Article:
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Publication numberUS4826316 A
Publication typeGrant
Application numberUS 07/055,538
Publication dateMay 2, 1989
Filing dateMay 29, 1987
Priority dateMay 29, 1987
Fee statusPaid
Publication number055538, 07055538, US 4826316 A, US 4826316A, US-A-4826316, US4826316 A, US4826316A
InventorsJames M. Odum
Original AssigneeDetector Electronics Corporation
Export CitationBiBTeX, EndNote, RefMan
External Links: USPTO, USPTO Assignment, Espacenet
Radiation detection apparatus
US 4826316 A
Apparatus for detecting radiation with a light-sensitive radiation receiving tube enclosed in a housing behind a transparent window, the invention including an auxiliary internal light source for testing the optical transmissive properties of the window and including a shielding member between the auxiliary light source and the radiation-receiving tube and a reflective mirror for directing light from the auxiliary light source toward the window for reflection off an external interface surface thereof toward the radiation-receiving tube.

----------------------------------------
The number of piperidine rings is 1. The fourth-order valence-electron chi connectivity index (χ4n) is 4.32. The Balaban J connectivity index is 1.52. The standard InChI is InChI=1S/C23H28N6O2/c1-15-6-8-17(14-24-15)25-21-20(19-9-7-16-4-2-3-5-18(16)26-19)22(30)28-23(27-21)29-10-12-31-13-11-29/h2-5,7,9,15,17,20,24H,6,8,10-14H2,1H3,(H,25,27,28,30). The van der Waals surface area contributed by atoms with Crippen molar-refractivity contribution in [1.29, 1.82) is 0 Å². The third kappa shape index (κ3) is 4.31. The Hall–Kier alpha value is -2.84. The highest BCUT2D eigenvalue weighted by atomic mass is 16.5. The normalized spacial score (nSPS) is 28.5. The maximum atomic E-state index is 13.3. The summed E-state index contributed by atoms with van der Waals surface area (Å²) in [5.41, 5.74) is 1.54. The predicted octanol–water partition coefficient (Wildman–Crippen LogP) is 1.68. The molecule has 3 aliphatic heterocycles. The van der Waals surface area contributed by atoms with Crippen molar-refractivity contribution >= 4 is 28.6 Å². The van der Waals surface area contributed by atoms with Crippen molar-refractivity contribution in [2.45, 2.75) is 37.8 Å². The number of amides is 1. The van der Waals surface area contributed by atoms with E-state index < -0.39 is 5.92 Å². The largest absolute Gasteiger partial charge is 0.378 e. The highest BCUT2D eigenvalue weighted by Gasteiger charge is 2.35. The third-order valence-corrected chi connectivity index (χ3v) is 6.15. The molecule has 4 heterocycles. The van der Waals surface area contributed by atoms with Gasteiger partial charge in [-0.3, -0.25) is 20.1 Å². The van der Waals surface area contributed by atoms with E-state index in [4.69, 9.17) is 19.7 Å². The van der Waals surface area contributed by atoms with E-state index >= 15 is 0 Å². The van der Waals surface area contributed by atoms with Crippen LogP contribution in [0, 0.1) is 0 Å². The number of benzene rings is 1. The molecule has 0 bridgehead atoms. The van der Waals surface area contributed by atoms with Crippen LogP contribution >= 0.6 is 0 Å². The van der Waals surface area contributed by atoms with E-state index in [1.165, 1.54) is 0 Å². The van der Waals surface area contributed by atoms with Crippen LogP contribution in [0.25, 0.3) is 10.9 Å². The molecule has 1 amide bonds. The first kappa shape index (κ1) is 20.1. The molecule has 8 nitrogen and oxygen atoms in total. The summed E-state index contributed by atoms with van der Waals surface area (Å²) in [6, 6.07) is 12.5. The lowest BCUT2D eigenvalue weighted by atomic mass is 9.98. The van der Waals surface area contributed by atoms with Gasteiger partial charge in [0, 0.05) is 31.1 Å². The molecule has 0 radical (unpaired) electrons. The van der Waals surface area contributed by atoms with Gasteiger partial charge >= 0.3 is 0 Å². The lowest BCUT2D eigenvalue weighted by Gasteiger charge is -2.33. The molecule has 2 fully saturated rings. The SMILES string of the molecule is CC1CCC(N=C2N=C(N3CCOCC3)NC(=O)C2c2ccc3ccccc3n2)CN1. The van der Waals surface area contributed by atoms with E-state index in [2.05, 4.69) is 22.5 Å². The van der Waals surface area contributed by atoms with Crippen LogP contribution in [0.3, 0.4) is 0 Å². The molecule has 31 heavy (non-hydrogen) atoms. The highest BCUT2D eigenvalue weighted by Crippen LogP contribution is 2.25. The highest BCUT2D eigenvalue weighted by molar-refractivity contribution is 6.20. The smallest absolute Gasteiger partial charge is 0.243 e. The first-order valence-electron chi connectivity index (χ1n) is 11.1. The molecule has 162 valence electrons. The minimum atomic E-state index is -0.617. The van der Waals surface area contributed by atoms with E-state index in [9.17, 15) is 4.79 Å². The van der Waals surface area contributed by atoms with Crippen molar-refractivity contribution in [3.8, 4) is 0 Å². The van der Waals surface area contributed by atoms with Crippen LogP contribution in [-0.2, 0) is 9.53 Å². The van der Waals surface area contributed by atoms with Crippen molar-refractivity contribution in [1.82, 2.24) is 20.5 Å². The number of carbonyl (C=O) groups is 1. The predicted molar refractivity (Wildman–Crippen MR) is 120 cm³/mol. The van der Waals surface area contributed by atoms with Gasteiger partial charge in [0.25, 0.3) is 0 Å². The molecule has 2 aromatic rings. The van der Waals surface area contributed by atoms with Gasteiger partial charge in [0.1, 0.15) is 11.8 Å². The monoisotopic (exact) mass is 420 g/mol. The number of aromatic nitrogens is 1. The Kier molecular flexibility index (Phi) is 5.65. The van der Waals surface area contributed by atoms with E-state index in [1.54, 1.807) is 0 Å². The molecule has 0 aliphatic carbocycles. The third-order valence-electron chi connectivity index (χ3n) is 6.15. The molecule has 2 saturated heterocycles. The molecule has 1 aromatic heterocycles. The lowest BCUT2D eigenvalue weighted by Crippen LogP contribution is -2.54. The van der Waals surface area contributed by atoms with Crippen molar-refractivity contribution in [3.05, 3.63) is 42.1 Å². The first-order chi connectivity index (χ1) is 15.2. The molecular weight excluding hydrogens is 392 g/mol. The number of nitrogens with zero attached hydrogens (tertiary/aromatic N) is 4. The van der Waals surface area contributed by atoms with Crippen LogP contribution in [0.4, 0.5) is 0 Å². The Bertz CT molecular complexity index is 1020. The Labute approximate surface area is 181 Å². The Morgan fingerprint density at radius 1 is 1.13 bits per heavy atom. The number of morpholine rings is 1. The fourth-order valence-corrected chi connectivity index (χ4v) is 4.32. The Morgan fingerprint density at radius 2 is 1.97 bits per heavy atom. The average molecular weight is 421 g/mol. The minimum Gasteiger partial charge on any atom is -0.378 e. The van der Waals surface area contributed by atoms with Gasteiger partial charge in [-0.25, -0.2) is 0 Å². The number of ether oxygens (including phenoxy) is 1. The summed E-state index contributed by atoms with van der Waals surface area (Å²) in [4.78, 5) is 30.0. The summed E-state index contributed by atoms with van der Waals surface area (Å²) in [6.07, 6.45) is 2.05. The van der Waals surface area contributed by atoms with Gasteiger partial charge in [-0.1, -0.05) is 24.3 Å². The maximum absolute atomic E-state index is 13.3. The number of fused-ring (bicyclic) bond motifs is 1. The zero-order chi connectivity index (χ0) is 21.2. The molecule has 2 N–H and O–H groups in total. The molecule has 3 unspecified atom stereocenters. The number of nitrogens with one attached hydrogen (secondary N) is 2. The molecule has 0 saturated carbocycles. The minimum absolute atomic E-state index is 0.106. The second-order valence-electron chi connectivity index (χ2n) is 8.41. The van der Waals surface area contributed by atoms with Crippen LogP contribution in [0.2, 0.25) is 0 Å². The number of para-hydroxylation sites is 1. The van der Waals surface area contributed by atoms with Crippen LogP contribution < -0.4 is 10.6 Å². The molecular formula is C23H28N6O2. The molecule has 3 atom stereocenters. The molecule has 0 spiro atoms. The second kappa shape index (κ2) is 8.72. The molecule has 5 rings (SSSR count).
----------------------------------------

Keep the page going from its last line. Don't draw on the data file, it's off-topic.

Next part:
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What is claimed is:
1. A radiation detection apparatus having facility for self-checking of optical surface contamination, comprising:
(a) a housing having an opening at one end thereof;
(b) a radiation-sensitive receiving device in said housing;
(c) a light-transmissive window mounted in said housing opening, said window having flat parallel surfaces orthogonal to said radiation-sensitive receiving device, including a forward interface surface exposed to contamination;
(d) an optical shielding member about said receiving device and having an opening facing said window;
(e) a light source mounted in said housing outside said optical-shielding member adjacent the window; and
(f) reflective means, for reflecting light produced by the auxiliary light source toward the window for reflection off the forward interface surface thereof toward the radiation-sensitive receiving device, the reflective means being mounted within said housing adjacent the window and disposed at an oblique angle to said forward interface surface, and the reflective means and said optical-shielding member defining a small gap therebetween through which the auxiliary light reflected by the reflective means passes.